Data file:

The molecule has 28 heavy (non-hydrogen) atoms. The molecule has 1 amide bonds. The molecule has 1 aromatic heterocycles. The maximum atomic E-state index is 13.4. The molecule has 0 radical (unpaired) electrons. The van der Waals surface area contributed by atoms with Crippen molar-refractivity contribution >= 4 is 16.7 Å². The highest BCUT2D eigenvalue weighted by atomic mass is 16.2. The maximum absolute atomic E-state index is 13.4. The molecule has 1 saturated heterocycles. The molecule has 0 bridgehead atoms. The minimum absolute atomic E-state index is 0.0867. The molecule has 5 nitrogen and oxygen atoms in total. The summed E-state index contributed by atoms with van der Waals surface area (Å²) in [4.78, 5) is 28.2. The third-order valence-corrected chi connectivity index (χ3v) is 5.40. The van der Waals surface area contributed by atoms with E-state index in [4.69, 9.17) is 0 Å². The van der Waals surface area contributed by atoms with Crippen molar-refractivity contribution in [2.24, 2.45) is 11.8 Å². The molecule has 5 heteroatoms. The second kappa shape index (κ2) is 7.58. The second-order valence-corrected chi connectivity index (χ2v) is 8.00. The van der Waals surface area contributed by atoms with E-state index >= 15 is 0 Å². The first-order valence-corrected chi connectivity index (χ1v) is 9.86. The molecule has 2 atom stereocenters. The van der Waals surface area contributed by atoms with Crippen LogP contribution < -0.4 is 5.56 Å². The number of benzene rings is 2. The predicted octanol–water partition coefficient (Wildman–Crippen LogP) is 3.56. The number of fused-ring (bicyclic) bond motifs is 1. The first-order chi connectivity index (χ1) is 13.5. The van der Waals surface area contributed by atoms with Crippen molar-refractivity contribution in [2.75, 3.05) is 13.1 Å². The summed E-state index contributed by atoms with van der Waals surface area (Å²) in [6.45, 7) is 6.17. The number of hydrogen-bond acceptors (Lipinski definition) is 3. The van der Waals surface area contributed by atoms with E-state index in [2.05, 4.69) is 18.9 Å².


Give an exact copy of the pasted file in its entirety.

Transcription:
The molecule has 28 heavy (non-hydrogen) atoms. The molecule has 1 amide bonds. The molecule has 1 aromatic heterocycles. The maximum atomic E-state index is 13.4. The molecule has 0 radical (unpaired) electrons. The van der Waals surface area contributed by atoms with Crippen molar-refractivity contribution >= 4 is 16.7 Å². The highest BCUT2D eigenvalue weighted by atomic mass is 16.2. The maximum absolute atomic E-state index is 13.4. The molecule has 1 saturated heterocycles. The molecule has 0 bridgehead atoms. The minimum absolute atomic E-state index is 0.0867. The molecule has 5 nitrogen and oxygen atoms in total. The summed E-state index contributed by atoms with van der Waals surface area (Å²) in [4.78, 5) is 28.2. The third-order valence-corrected chi connectivity index (χ3v) is 5.40. The van der Waals surface area contributed by atoms with E-state index in [4.69, 9.17) is 0 Å². The van der Waals surface area contributed by atoms with Crippen molar-refractivity contribution in [2.24, 2.45) is 11.8 Å². The molecule has 5 heteroatoms. The second kappa shape index (κ2) is 7.58. The second-order valence-corrected chi connectivity index (χ2v) is 8.00. The van der Waals surface area contributed by atoms with E-state index >= 15 is 0 Å². The first-order valence-corrected chi connectivity index (χ1v) is 9.86. The molecule has 2 atom stereocenters. The van der Waals surface area contributed by atoms with Crippen LogP contribution < -0.4 is 5.56 Å². The number of benzene rings is 2. The predicted octanol–water partition coefficient (Wildman–Crippen LogP) is 3.56. The number of fused-ring (bicyclic) bond motifs is 1. The first-order chi connectivity index (χ1) is 13.5. The van der Waals surface area contributed by atoms with Crippen molar-refractivity contribution in [2.75, 3.05) is 13.1 Å². The summed E-state index contributed by atoms with van der Waals surface area (Å²) in [6.45, 7) is 6.17. The number of hydrogen-bond acceptors (Lipinski definition) is 3. The van der Waals surface area contributed by atoms with E-state index in [2.05, 4.69) is 18.9 Å².